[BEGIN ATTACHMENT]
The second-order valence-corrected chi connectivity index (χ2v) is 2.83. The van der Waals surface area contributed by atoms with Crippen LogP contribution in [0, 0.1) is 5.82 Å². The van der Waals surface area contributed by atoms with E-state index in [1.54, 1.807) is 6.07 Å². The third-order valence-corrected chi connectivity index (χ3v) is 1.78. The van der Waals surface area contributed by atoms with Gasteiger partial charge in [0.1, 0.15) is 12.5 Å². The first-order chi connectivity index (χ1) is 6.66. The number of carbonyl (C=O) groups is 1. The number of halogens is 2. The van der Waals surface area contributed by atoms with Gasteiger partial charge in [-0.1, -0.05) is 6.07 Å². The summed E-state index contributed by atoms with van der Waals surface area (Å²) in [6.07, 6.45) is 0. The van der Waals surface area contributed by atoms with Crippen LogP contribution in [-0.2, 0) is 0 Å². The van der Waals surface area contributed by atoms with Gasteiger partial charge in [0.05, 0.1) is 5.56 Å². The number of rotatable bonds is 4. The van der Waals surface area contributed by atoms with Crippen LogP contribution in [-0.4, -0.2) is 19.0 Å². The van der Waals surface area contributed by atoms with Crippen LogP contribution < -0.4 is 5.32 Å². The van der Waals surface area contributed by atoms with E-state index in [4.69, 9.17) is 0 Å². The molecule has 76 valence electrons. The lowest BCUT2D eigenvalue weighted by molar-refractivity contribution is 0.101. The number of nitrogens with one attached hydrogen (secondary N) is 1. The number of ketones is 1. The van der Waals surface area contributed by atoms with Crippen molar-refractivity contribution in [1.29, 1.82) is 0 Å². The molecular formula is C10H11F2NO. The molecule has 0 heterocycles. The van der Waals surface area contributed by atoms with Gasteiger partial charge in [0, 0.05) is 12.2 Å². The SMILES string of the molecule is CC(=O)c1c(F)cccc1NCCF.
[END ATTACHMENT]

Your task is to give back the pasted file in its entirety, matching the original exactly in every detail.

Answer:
The second-order valence-corrected chi connectivity index (χ2v) is 2.83. The van der Waals surface area contributed by atoms with Crippen LogP contribution in [0, 0.1) is 5.82 Å². The van der Waals surface area contributed by atoms with E-state index in [1.54, 1.807) is 6.07 Å². The third-order valence-corrected chi connectivity index (χ3v) is 1.78. The van der Waals surface area contributed by atoms with Gasteiger partial charge in [0.1, 0.15) is 12.5 Å². The first-order chi connectivity index (χ1) is 6.66. The number of carbonyl (C=O) groups is 1. The number of halogens is 2. The van der Waals surface area contributed by atoms with Gasteiger partial charge in [-0.1, -0.05) is 6.07 Å². The summed E-state index contributed by atoms with van der Waals surface area (Å²) in [6.07, 6.45) is 0. The van der Waals surface area contributed by atoms with Crippen LogP contribution in [-0.2, 0) is 0 Å². The van der Waals surface area contributed by atoms with Gasteiger partial charge in [0.05, 0.1) is 5.56 Å². The number of rotatable bonds is 4. The van der Waals surface area contributed by atoms with Crippen LogP contribution in [-0.4, -0.2) is 19.0 Å². The van der Waals surface area contributed by atoms with Crippen LogP contribution < -0.4 is 5.32 Å². The van der Waals surface area contributed by atoms with E-state index in [4.69, 9.17) is 0 Å². The molecule has 76 valence electrons. The lowest BCUT2D eigenvalue weighted by molar-refractivity contribution is 0.101. The number of nitrogens with one attached hydrogen (secondary N) is 1. The number of ketones is 1. The van der Waals surface area contributed by atoms with Crippen molar-refractivity contribution in [1.29, 1.82) is 0 Å². The molecular formula is C10H11F2NO. The molecule has 0 heterocycles. The van der Waals surface area contributed by atoms with Gasteiger partial charge in [0, 0.05) is 12.2 Å². The SMILES string of the molecule is CC(=O)c1c(F)cccc1NCCF.